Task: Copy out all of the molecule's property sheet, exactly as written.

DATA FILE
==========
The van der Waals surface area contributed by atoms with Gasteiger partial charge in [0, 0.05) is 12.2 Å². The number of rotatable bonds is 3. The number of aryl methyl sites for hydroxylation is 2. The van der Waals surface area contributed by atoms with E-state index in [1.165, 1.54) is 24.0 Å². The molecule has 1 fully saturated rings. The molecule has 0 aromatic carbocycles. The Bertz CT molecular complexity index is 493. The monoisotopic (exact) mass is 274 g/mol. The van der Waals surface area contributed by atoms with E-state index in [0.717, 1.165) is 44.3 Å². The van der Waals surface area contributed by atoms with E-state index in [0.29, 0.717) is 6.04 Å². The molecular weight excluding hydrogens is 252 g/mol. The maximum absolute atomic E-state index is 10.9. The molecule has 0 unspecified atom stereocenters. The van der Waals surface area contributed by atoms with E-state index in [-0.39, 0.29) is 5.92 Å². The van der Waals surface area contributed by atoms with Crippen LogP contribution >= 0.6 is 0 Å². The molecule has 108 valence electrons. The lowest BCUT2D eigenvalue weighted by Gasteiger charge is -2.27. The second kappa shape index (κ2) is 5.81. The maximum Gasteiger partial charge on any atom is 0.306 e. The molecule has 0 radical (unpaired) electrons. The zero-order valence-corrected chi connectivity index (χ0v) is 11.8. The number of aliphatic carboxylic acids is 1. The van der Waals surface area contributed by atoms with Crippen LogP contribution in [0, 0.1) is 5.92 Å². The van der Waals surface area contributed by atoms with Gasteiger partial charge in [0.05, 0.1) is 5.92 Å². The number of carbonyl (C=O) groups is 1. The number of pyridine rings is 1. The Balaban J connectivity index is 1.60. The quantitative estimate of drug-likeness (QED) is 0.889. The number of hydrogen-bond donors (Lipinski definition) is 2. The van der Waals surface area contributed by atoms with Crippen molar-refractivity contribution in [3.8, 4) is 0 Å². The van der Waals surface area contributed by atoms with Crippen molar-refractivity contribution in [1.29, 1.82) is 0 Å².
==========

The van der Waals surface area contributed by atoms with Gasteiger partial charge in [0, 0.05) is 12.2 Å². The number of rotatable bonds is 3. The number of aryl methyl sites for hydroxylation is 2. The van der Waals surface area contributed by atoms with E-state index in [1.165, 1.54) is 24.0 Å². The molecule has 1 fully saturated rings. The molecule has 0 aromatic carbocycles. The Bertz CT molecular complexity index is 493. The monoisotopic (exact) mass is 274 g/mol. The van der Waals surface area contributed by atoms with E-state index in [0.717, 1.165) is 44.3 Å². The van der Waals surface area contributed by atoms with E-state index in [0.29, 0.717) is 6.04 Å². The molecular weight excluding hydrogens is 252 g/mol. The maximum absolute atomic E-state index is 10.9. The molecule has 0 unspecified atom stereocenters. The van der Waals surface area contributed by atoms with E-state index in [-0.39, 0.29) is 5.92 Å². The van der Waals surface area contributed by atoms with Crippen LogP contribution >= 0.6 is 0 Å². The molecule has 108 valence electrons. The lowest BCUT2D eigenvalue weighted by Gasteiger charge is -2.27. The second kappa shape index (κ2) is 5.81. The maximum Gasteiger partial charge on any atom is 0.306 e. The molecule has 0 radical (unpaired) electrons. The zero-order valence-corrected chi connectivity index (χ0v) is 11.8. The number of aliphatic carboxylic acids is 1. The van der Waals surface area contributed by atoms with Crippen LogP contribution in [0, 0.1) is 5.92 Å². The van der Waals surface area contributed by atoms with Gasteiger partial charge in [0.05, 0.1) is 5.92 Å². The number of carbonyl (C=O) groups is 1. The number of pyridine rings is 1. The Balaban J connectivity index is 1.60. The quantitative estimate of drug-likeness (QED) is 0.889. The number of hydrogen-bond donors (Lipinski definition) is 2. The van der Waals surface area contributed by atoms with Crippen molar-refractivity contribution in [3.8, 4) is 0 Å². The van der Waals surface area contributed by atoms with Crippen molar-refractivity contribution in [1.29, 1.82) is 0 Å².